FDA says Pfizer COVID vaccine looks effective for young kids

Late Friday, federal health regulators stated that child-sized doses of Pfizer’s COVID-19 vaccine are highly effective in preventing symptoms in elementary school children. There were no unexpected safety concerns as the U.S. weighs starting vaccinations for young children.

FDA says Pfizer COVID vaccine looks effective for young kids

Late Friday, federal health regulators stated that child-sized doses of Pfizer’s COVID-19 vaccine are highly effective in preventing symptoms in elementary school children. There were no unexpected safety concerns as the U.S. weighs starting vaccinations for young children.

The Food and Drug Administration published its analysis of Pfizer data ahead of a meeting next week to discuss whether vaccines are available for nearly 28 million children between 5 and 11. A panel of vaccine experts from outside will vote on the question.

FDA scientists concluded that the vaccine's potential side effects for children would be outweighed by its benefit in preventing hospitalizations and deaths from COVID-19. However, agency reviewers did not recommend that Pfizer be given the shot.

Next Tuesday, the agency will ask its independent advisors this question and then weigh their opinions before taking its final decision.

If the FDA approves shots, the Centers for Disease Control and Prevention (CDC) will make recommendations about who should get them in the first week. The first children to be fully protected by Christmas could start their vaccinations as early as next month.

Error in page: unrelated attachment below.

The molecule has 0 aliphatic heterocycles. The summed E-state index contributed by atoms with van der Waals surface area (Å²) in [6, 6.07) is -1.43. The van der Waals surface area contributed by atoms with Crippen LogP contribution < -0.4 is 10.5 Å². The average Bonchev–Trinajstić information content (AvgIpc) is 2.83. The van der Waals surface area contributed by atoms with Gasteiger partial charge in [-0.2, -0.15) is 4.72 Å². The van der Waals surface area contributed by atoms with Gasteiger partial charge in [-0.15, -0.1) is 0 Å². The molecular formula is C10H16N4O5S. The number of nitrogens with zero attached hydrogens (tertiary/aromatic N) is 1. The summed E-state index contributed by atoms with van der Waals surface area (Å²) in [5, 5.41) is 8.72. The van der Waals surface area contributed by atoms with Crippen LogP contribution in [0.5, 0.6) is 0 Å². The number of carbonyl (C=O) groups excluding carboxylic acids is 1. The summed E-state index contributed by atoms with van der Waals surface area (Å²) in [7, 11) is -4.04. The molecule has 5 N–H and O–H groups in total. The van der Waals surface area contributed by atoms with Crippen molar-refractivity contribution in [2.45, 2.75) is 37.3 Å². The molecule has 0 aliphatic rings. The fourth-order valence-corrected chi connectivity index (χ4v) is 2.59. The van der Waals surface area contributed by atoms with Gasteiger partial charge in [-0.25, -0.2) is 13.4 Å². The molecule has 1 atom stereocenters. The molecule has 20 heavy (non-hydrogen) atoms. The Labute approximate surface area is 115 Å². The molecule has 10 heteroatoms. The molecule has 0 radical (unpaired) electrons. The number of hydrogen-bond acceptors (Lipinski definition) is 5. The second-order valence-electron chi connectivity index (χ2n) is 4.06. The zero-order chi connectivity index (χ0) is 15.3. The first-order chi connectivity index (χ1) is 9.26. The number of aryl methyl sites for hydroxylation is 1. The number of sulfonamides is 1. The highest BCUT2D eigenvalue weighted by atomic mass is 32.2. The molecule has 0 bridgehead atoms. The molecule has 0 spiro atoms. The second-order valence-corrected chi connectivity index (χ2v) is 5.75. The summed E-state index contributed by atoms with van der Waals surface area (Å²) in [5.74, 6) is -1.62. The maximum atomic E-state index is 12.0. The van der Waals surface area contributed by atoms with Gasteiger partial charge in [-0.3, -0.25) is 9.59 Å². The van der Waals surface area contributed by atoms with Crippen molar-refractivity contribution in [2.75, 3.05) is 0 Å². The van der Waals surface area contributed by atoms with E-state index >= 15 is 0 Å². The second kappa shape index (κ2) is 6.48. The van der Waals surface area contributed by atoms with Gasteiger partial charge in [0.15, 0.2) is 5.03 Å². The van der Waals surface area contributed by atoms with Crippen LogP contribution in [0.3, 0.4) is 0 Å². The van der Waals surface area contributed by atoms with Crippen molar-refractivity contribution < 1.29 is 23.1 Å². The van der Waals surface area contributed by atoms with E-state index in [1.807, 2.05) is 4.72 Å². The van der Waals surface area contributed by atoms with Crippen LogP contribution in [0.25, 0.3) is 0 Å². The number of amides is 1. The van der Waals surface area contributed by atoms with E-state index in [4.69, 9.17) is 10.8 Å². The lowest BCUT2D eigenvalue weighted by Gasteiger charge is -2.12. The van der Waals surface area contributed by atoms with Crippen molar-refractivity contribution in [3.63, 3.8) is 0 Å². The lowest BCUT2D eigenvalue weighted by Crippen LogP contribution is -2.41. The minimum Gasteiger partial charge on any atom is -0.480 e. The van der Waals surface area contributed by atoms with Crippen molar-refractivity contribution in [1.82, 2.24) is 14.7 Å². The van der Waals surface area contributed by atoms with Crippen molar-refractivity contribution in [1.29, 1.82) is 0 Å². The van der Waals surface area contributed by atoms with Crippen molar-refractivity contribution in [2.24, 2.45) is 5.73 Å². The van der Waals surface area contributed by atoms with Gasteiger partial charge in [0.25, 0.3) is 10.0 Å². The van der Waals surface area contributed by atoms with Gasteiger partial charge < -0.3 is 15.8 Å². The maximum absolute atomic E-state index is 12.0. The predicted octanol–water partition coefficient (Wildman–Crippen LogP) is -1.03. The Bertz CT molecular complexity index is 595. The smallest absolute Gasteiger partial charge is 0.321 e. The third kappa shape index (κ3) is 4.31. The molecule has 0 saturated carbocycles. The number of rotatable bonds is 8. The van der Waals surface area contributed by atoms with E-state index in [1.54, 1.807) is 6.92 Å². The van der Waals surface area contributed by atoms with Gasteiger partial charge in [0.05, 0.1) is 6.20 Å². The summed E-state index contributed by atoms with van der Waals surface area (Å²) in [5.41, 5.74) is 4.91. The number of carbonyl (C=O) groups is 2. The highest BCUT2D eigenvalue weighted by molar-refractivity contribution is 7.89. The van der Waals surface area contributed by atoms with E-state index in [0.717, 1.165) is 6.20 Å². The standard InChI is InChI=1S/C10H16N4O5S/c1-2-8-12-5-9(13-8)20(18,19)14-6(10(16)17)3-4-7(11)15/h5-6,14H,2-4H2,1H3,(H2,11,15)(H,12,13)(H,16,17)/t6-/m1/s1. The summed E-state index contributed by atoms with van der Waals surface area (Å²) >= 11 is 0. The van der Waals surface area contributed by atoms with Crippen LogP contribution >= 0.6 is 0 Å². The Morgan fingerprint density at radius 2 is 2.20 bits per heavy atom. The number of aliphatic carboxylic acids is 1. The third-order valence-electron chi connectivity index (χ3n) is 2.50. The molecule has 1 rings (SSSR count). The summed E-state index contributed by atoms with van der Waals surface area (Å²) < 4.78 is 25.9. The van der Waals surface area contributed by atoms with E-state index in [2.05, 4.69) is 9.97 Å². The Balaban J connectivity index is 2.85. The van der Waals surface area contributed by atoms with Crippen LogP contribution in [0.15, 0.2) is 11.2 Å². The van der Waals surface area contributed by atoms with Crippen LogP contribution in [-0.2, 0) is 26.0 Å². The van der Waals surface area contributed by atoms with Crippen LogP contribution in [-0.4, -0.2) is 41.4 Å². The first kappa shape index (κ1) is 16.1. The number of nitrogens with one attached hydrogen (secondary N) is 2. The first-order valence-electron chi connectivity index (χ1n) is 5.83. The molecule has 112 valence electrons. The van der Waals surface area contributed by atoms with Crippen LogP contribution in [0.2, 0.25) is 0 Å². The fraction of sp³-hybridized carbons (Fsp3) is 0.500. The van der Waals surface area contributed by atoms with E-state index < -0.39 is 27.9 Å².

Pfizer full-strength shots are recommended for all children 12 and older. However, pediatricians and parents anxiously await protection for their younger children to prevent infection from the more contagious delta variant.

FDA reviewed Pfizer's earlier-in-the-day results that showed the two dose shot was almost 91% effective in preventing symptoms in children under the age of three. The researchers calculated this figure using 16 COVID-19 cases from children who received dummy shots, compared to three in the vaccinated group. None of the children suffered from severe illness, but the vaccinated had milder symptoms than the unvaccinated.

The majority of the study data was collected in America during August and September when the Delta variant had become dominant COVID-19 strain.

FDA reviewed the FDA and found no unexpected or new side effects. The side effects that did occur were mostly sore arms, fever and achiness.

FDA scientists pointed out that there wasn't enough data to detect rare side effects such as myocarditis (a form of inflammation in the heart that can occur after the second dose).

To predict the amount of deaths and hospitalizations from COVID-19, the agency used statistical modeling. The vaccine prevented four types of pandemics. The vaccine could only cause more hospitalizations if the virus incidences were very low. Overall, however, regulators determined that the vaccine's benefits outweighed its risks.

According to the CDC, children are at lower risk of serious illness and death than those who are older than them. However, COVID-19 has claimed the lives of more than 630 Americans aged 18 or under. The American Academy of Pediatrics reports that nearly 6.2 million children have been infected by the coronavirus. This is more than 1.1million in just six weeks, as the delta variant surged.

Biden's administration purchased enough doses in kid-size vials, with special orange caps to differentiate them from the adult vaccine. This will be sufficient for all children aged 5 to 11. Millions of doses, as well as kid-size needles, will be shipped out to the nation if the vaccine is approved.

Already, more than 25,000 primary care providers and pediatricians have signed up for the shot.

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